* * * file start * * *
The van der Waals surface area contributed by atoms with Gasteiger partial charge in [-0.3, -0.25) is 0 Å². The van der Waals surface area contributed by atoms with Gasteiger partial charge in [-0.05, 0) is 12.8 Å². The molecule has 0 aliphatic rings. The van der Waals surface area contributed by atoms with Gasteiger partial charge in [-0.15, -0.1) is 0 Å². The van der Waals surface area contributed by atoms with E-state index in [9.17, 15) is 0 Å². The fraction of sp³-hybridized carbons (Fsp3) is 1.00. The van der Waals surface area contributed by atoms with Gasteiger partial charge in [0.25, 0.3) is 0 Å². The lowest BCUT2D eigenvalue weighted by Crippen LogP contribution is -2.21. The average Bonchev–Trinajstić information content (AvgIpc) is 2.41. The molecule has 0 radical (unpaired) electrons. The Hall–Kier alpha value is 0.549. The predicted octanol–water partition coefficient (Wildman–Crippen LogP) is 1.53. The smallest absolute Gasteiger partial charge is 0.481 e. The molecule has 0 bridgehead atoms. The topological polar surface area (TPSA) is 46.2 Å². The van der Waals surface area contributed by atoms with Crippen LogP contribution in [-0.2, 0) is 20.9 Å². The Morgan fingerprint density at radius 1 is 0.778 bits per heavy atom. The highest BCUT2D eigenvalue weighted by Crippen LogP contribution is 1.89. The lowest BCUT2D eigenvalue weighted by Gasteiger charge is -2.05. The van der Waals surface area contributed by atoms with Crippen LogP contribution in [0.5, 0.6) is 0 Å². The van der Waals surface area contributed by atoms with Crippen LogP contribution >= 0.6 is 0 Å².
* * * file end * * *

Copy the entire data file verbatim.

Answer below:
The van der Waals surface area contributed by atoms with Gasteiger partial charge in [-0.3, -0.25) is 0 Å². The van der Waals surface area contributed by atoms with Gasteiger partial charge in [-0.05, 0) is 12.8 Å². The molecule has 0 aliphatic rings. The van der Waals surface area contributed by atoms with Gasteiger partial charge in [-0.15, -0.1) is 0 Å². The van der Waals surface area contributed by atoms with E-state index in [9.17, 15) is 0 Å². The fraction of sp³-hybridized carbons (Fsp3) is 1.00. The van der Waals surface area contributed by atoms with Gasteiger partial charge in [0.25, 0.3) is 0 Å². The lowest BCUT2D eigenvalue weighted by Crippen LogP contribution is -2.21. The average Bonchev–Trinajstić information content (AvgIpc) is 2.41. The molecule has 0 radical (unpaired) electrons. The Hall–Kier alpha value is 0.549. The predicted octanol–water partition coefficient (Wildman–Crippen LogP) is 1.53. The smallest absolute Gasteiger partial charge is 0.481 e. The molecule has 0 bridgehead atoms. The topological polar surface area (TPSA) is 46.2 Å². The van der Waals surface area contributed by atoms with Crippen LogP contribution in [-0.2, 0) is 20.9 Å². The Morgan fingerprint density at radius 1 is 0.778 bits per heavy atom. The highest BCUT2D eigenvalue weighted by Crippen LogP contribution is 1.89. The lowest BCUT2D eigenvalue weighted by Gasteiger charge is -2.05. The van der Waals surface area contributed by atoms with Crippen LogP contribution in [0.5, 0.6) is 0 Å². The van der Waals surface area contributed by atoms with Crippen LogP contribution >= 0.6 is 0 Å².